Instead I start to plan a new dining-room addition to my house. I’ve been here nine years, and still there’s nowhere for anyone to sit. Though I live alone — and probably will forever — I do love a good dinner party. When I have friends over, we eat Hanukkah brisket on the floor around the coffee table or stand and slurp bowls of soup. The downed cherry tree has opened the whole back side of the house to the yard. I imagine a dining room, light and airy, with French doors leading onto a deck. I’ll cover that stump, or perhaps pull it out; in either case it won’t even exist. I’m already thinking of the flowering dogwood that might take its place. Or an ornamental cherry, so much hardier, without the burden of bearing fruit.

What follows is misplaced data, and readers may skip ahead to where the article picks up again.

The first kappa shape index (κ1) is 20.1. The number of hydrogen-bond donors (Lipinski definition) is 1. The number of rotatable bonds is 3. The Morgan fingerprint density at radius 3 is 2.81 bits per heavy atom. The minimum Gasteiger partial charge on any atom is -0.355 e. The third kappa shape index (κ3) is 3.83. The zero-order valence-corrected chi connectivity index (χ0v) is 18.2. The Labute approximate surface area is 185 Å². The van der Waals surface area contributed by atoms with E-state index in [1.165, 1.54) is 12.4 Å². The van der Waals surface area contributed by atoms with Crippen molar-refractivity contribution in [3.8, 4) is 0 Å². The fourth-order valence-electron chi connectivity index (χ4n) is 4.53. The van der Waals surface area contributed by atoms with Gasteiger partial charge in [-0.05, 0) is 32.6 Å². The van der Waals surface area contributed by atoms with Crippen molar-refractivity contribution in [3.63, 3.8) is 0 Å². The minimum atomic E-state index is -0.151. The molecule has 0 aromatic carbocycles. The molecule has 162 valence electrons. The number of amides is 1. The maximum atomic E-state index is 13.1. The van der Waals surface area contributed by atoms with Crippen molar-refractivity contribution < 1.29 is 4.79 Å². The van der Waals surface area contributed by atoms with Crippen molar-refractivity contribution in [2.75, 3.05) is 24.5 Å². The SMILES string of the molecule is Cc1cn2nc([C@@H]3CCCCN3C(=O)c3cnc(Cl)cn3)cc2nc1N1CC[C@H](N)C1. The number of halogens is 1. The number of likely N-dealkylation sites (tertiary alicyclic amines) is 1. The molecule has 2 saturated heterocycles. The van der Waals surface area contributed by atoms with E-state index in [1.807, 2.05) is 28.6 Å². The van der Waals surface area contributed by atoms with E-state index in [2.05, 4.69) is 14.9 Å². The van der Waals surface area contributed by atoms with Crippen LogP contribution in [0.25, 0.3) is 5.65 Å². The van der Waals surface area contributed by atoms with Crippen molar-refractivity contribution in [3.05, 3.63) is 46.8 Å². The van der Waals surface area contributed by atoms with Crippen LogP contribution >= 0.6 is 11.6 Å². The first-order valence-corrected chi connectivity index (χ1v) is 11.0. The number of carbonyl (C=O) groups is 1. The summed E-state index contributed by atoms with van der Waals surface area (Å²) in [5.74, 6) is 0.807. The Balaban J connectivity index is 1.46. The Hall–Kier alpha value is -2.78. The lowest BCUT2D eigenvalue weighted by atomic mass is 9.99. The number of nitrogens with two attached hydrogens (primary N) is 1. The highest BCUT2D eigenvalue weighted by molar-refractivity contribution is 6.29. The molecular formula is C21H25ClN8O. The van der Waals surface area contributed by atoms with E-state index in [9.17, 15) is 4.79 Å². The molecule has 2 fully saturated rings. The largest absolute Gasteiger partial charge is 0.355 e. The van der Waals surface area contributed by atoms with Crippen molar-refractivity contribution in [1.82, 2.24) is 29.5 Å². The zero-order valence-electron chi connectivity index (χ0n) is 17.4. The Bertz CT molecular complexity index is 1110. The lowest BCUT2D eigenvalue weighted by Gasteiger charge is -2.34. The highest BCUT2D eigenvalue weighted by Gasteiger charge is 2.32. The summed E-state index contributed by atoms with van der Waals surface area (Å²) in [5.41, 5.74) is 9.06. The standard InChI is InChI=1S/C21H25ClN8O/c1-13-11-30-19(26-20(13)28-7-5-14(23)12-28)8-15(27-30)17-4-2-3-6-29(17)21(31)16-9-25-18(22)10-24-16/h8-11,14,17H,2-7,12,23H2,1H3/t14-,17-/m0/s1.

I just finished Brenda Miller’s beautifully crafted essay “The Burden of Bearing Fruit” [January 2011], and I’m surprised by the emotion her writing elicited in me. I too, have found comfort and companionship in plants, especially trees, which have an imposing presence that invites a personal relationship, particularly when they are near one’s house.
At the close of her piece, when she describes the feelings of watching the felling of her beloved Rainier cherry, I laid the magazine aside and cried, transported to a place and time when I, too, had lost a dear and cherished friend.